LOS ANGELES TIMES

Friday, October 23, 1998



Hundreds Wait for Bilingual Education

Prop. 227: Requests often fall short of the number needed to form a class. Students are taught in English with support in their native language.

By LOUIS SAHAGUN, NICK ANDERSON, Times Staff Writers


Hundreds of students whose parents have petitioned for bilingual education in the Los Angeles school system are in limbo while principals try to arrange bilingual classes.

The problem is that dozens of schools have received just a handful of requests for bilingual education in the wake of Proposition 227--not enough to form even one class.

Data released this week by the Los Angeles Unified School District show that 11,809 requests have been filed for exemptions from English immersion. The district says it has no evidence that any have been turned down.

But a Times analysis of the data and interviews with principals reveals the district is unable to immediately accommodate everybody.

At least 68 schools received 1 to 20 waiver requests. Under the law, schools are required to offer bilingual classes when at least 20 students in a given grade are granted so-called waivers from English-intensive classes.

"If I don't get 20 waiver requests, the best I can offer is Model B," said Normandie Avenue Elementary Principal Barbara Wright, where 15 parents have filed waiver applications.

Wright was referring to one type of class the district has created to comply with the anti-bilingual education proposition. Model B students are taught "primarily" in English but receive "support" in their native languages from bilingual teachers.

And what to do when just one student wants bilingual education? At least 10 schools faced that dilemma. In one case, an elementary school student has been placed in an English immersion class until officials can determine if another school can take the child.

But another campus was more accommodating.

At Norwood Street Elementary, a third-grade girl was the child whose parents sought a waiver. She is being taught mostly in Spanish in a class shared by 16 English immersion students.

"The district says we must comply with a parent's request--we've done that," said Norma Diaz, Norwood's bilingual education coordinator. "These parents felt their child would better understand and be more successful in her primary language than she would have been in English language instruction. We respect that."

The data also showed that many schools in the Los Angeles area that once had large bilingual programs are in for significant change in the wake of the proposition.

Last school year, there were at least 286 campuses in the district with 100 or more students in bilingual programs. This year, the preliminary data show, there were just 43 schools that received 100 or more requests for bilingual education.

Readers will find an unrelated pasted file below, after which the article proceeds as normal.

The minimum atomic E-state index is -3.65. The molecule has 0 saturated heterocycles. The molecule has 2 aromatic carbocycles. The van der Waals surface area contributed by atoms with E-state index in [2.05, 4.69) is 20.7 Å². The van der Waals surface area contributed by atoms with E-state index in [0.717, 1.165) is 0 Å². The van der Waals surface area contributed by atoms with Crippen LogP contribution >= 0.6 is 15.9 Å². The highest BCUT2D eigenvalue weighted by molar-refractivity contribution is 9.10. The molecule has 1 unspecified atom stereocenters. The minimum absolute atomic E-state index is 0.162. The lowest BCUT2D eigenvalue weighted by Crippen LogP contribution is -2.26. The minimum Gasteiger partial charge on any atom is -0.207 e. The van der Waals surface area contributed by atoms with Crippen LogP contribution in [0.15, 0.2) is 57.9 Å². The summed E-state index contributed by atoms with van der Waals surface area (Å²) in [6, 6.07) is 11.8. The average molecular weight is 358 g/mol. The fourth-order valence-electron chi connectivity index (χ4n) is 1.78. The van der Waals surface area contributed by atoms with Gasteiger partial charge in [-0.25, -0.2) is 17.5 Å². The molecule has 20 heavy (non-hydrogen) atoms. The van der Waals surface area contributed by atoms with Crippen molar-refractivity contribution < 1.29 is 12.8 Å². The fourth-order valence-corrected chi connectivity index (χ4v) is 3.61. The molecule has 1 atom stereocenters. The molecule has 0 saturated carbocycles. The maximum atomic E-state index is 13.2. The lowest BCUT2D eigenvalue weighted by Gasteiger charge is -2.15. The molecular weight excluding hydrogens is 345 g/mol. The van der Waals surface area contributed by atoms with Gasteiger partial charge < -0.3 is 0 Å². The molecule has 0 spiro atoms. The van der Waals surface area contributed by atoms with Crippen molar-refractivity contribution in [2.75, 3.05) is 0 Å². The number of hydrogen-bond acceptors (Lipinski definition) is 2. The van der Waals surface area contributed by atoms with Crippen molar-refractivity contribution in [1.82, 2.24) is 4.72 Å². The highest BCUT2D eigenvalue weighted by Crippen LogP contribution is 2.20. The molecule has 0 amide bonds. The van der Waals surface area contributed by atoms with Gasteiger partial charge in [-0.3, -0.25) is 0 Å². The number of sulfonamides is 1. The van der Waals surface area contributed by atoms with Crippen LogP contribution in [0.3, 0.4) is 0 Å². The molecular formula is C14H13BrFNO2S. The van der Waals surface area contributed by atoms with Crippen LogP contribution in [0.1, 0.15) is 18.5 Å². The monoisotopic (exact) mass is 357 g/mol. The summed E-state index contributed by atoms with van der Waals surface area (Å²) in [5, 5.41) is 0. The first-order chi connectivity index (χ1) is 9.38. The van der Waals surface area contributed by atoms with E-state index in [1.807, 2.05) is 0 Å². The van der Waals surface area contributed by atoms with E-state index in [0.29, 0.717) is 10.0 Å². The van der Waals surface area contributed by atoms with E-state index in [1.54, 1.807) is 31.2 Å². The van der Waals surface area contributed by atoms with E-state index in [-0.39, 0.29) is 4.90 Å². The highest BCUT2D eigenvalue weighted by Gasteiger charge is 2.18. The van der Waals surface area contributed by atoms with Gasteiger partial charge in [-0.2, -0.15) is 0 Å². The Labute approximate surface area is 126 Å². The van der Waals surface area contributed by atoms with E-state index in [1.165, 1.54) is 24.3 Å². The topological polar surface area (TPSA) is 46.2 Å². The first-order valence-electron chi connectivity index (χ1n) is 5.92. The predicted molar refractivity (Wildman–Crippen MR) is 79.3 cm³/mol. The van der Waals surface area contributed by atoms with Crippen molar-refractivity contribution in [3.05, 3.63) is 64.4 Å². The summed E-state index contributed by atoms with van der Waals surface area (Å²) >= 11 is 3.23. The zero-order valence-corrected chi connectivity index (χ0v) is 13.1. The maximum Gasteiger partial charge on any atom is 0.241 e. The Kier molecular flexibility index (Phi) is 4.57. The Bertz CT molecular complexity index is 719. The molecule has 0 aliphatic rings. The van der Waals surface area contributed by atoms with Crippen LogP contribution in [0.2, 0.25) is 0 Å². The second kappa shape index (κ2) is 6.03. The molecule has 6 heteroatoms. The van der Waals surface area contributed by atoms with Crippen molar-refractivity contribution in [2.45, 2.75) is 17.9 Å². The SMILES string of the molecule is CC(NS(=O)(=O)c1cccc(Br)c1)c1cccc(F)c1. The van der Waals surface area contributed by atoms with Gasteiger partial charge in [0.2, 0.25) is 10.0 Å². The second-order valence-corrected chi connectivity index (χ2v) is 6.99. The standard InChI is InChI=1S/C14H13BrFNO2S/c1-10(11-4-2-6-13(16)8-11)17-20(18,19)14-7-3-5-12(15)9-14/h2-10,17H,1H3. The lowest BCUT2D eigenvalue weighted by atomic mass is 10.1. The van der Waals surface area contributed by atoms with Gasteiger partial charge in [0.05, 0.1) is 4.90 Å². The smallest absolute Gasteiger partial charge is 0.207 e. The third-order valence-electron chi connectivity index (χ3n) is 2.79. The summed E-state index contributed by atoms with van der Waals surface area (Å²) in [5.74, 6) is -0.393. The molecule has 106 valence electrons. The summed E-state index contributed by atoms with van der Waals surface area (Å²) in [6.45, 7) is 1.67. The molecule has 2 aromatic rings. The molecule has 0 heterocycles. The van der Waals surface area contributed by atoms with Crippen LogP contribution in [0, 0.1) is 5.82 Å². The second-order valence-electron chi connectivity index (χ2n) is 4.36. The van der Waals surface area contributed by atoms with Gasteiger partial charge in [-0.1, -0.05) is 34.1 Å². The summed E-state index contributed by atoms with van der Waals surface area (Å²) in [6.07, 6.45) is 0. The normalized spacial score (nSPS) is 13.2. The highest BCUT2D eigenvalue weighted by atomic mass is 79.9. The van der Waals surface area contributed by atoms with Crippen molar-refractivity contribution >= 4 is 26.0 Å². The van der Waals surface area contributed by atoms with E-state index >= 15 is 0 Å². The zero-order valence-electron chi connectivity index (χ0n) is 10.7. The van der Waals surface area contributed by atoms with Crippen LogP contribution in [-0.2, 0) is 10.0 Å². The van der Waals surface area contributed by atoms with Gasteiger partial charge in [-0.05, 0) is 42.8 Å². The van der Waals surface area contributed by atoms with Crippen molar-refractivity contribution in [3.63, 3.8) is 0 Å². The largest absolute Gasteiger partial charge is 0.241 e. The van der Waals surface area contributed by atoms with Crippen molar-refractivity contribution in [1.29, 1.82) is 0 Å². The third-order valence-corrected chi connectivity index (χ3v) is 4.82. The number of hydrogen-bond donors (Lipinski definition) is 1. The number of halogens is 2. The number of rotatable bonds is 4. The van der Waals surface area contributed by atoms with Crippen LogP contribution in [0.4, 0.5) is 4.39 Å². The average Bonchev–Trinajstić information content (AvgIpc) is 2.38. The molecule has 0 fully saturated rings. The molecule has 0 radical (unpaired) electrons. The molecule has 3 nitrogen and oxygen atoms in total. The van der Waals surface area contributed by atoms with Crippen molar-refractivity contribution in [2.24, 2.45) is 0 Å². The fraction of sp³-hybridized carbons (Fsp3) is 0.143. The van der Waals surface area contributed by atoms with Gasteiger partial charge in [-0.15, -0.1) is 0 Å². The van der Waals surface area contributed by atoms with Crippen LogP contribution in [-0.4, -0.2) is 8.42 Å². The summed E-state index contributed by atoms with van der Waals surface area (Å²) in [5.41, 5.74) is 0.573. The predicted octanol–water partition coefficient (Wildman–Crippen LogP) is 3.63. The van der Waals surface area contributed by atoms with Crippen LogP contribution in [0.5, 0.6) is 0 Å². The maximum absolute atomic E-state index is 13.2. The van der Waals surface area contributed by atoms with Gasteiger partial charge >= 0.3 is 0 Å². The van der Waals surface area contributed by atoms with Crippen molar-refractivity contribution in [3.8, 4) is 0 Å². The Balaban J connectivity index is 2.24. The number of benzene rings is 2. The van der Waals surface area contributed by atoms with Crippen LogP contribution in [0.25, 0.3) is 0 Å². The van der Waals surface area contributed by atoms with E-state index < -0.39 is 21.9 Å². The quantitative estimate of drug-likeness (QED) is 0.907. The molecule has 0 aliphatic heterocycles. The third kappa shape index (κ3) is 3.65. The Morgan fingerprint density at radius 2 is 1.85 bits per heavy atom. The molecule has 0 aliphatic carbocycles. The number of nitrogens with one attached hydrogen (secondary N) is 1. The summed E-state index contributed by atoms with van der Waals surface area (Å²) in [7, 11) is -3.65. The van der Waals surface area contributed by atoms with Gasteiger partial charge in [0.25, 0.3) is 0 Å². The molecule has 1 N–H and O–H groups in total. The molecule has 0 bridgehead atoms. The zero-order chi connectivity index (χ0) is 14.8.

In more than half of the campuses that previously had 100 students in bilingual education, not one petition for bilingual education had been received as of mid-October.

One such school was Canoga Park Elementary. In 1997-98 there were 555 students in that school in bilingual classes. This year the school has received no petitions for bilingual education.

Forrest Ross, a district official who oversees implementation of Proposition 227, was principal at the school until recently. When asked why there appears to be little momentum for bilingual education at his former school, Ross suggested that many parents are still weighing their options.

Indeed, district Supt. Ruben Zacarias said he did not view the initial data as a repudiation of bilingual education. Instead, he said parents have grown tired of the controversy and are simply searching for a middle road.

"I can't speak for why parents chose one option versus another," Zacarias said. "But my intent in the process was to give parents clear options."

The most popular option so far has been Model B.

"I believe that many parents believe they are getting the best of both worlds in Model B," said Liliam Castillo, deputy superintendent of instruction and curriculum. "These are parents who believe this is a new way of teaching and want to try it out, give it a shot."

In February, the district will begin shifting curriculum and resources, adjusting budgets and moving staff to where students will ultimately settle. Officials have already already begun talks with textbook publishers about swapping or repurchasing about $5 million worth of Spanish-language materials that became superfluous in the aftermath of Proposition 227.

Finally, the data released this week showed the enduring popularity of a specialized form of bilingual education known as "dual immersion," in which English speakers typically are taught Spanish and Spanish speakers learn English.

In addition to the other waiver requests, there were 784 petitions for students to continue in dual immersion classes in at least 11 schools.


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